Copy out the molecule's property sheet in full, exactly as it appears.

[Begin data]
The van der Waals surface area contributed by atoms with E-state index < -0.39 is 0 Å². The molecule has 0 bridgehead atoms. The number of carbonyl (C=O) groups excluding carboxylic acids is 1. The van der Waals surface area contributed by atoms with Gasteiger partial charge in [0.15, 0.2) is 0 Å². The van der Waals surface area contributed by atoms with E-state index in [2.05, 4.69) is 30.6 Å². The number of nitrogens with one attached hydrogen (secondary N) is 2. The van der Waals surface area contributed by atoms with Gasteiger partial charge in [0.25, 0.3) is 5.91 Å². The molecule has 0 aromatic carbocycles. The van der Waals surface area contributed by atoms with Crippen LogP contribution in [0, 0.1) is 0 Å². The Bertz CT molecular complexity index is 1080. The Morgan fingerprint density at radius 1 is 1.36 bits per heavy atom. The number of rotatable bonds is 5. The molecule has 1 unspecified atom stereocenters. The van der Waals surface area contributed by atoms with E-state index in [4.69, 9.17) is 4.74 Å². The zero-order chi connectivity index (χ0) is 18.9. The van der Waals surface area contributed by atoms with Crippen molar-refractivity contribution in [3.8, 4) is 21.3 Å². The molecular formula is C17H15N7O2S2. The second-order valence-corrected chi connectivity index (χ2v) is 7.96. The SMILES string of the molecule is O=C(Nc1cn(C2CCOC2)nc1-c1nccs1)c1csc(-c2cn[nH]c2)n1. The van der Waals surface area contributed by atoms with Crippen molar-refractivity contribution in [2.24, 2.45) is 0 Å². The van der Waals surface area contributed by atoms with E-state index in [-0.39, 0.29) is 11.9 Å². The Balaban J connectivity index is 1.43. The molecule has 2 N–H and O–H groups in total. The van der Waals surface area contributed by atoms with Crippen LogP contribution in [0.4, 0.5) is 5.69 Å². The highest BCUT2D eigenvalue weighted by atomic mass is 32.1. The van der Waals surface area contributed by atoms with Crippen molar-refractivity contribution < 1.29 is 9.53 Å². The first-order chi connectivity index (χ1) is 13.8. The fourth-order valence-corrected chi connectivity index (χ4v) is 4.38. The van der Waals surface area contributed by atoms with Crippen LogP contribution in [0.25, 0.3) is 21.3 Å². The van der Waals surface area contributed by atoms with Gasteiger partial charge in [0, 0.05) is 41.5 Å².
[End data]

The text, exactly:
The van der Waals surface area contributed by atoms with E-state index < -0.39 is 0 Å². The molecule has 0 bridgehead atoms. The number of carbonyl (C=O) groups excluding carboxylic acids is 1. The van der Waals surface area contributed by atoms with Gasteiger partial charge in [0.15, 0.2) is 0 Å². The van der Waals surface area contributed by atoms with E-state index in [2.05, 4.69) is 30.6 Å². The number of nitrogens with one attached hydrogen (secondary N) is 2. The van der Waals surface area contributed by atoms with Gasteiger partial charge in [0.25, 0.3) is 5.91 Å². The molecule has 0 aromatic carbocycles. The van der Waals surface area contributed by atoms with Crippen LogP contribution in [0, 0.1) is 0 Å². The Bertz CT molecular complexity index is 1080. The Morgan fingerprint density at radius 1 is 1.36 bits per heavy atom. The number of rotatable bonds is 5. The molecule has 1 unspecified atom stereocenters. The van der Waals surface area contributed by atoms with E-state index in [4.69, 9.17) is 4.74 Å². The zero-order chi connectivity index (χ0) is 18.9. The van der Waals surface area contributed by atoms with Crippen molar-refractivity contribution in [3.8, 4) is 21.3 Å². The molecular formula is C17H15N7O2S2. The second-order valence-corrected chi connectivity index (χ2v) is 7.96. The SMILES string of the molecule is O=C(Nc1cn(C2CCOC2)nc1-c1nccs1)c1csc(-c2cn[nH]c2)n1. The van der Waals surface area contributed by atoms with Crippen molar-refractivity contribution in [2.24, 2.45) is 0 Å². The van der Waals surface area contributed by atoms with E-state index in [-0.39, 0.29) is 11.9 Å². The Balaban J connectivity index is 1.43. The molecule has 2 N–H and O–H groups in total. The van der Waals surface area contributed by atoms with Crippen LogP contribution in [0.4, 0.5) is 5.69 Å². The highest BCUT2D eigenvalue weighted by atomic mass is 32.1. The van der Waals surface area contributed by atoms with Crippen molar-refractivity contribution < 1.29 is 9.53 Å². The first-order chi connectivity index (χ1) is 13.8. The fourth-order valence-corrected chi connectivity index (χ4v) is 4.38. The van der Waals surface area contributed by atoms with Crippen LogP contribution in [0.25, 0.3) is 21.3 Å². The van der Waals surface area contributed by atoms with Gasteiger partial charge in [0, 0.05) is 41.5 Å².